"... Abstract. We consider the online metric matching problem. In this problem, we are given a graph with edge weights satisfying the triangle inequality, and k vertices that are designated as the right side of the matching. Over time up to k requests arrive at an arbitrary subset of vertices in the grap ..."
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Cited by 4 (0 self)
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Abstract. We consider the online metric matching problem. In this problem, we are given a graph with edge weights satisfying the triangle inequality, and k vertices that are designated as the right side of the matching. Over time up to k requests arrive at an arbitrary subset of vertices in the graph and each vertex must be matched to a right side vertex immediately upon arrival. A vertex cannot be rematched to another vertex once it is matched. The goal is to minimize the total weight of the matching. We give a O(log 2 k) competitive randomized algorithm for the problem. This improves upon the best known guarantee of O(log 3 k) due to Meyerson, Nanavati and Poplawski [19]. It is well known that no deterministic algorithm can have a competitive less than 2k − 1, and that no randomized algorithm can have a competitive ratio of less than ln k. 1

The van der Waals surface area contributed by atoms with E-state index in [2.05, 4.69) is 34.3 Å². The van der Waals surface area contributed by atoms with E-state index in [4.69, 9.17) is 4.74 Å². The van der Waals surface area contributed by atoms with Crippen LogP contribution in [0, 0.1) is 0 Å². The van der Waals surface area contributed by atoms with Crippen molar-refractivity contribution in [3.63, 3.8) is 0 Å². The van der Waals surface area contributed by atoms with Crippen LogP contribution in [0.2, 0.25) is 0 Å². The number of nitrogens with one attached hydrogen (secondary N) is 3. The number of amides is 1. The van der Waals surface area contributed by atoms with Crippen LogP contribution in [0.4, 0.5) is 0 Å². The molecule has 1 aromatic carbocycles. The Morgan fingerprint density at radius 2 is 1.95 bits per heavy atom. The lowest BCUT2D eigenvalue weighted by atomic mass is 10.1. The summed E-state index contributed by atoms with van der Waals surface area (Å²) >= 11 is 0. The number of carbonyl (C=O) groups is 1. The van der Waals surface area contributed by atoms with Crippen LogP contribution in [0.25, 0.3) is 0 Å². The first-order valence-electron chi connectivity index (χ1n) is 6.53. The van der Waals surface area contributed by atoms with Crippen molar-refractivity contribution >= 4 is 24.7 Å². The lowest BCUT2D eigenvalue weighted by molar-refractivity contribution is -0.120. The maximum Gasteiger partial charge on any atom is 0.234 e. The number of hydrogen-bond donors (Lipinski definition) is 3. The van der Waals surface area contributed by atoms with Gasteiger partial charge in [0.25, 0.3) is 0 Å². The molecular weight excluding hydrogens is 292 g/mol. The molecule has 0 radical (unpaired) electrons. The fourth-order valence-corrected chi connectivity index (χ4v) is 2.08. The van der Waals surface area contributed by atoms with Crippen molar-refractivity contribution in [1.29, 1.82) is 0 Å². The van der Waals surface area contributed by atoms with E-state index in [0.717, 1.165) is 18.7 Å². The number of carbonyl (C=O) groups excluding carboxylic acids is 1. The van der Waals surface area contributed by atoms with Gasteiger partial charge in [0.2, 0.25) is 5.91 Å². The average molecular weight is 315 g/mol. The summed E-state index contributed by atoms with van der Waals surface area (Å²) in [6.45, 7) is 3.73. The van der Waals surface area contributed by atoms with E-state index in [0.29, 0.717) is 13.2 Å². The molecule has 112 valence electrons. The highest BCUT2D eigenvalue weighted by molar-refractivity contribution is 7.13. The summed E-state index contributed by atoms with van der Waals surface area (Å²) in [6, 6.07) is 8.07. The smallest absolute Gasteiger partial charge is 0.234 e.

The Online Matching Problem on a Line
, 2003
"... We study the online matching problem when the metric space is a single straight line. For this case, the offline matching problem is trivial but the online problem has been open and the best known competitive ratio was the trivial Θ(n) where n is the number of requests. It was conjectured that the g ..."
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Cited by 2 (0 self)
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We study the online matching problem when the metric space is a single straight line. For this case, the offline matching problem is trivial but the online problem has been open and the best known competitive ratio was the trivial Θ(n) where n is the number of requests. It was conjectured that the generalized Work Function Algorithm has constant competitive ratio for this problem. We show that it is in fact Ω(log n) and O(n), and make some progress towards proving a better upper bound by establishing some structural properties of the solutions. Our technique for the upper bound doesn’t use a potential function but it reallocates the online cost in a way that the comparison with the offline cost becomes more direct.
Simple Competitive Request Scheduling Strategies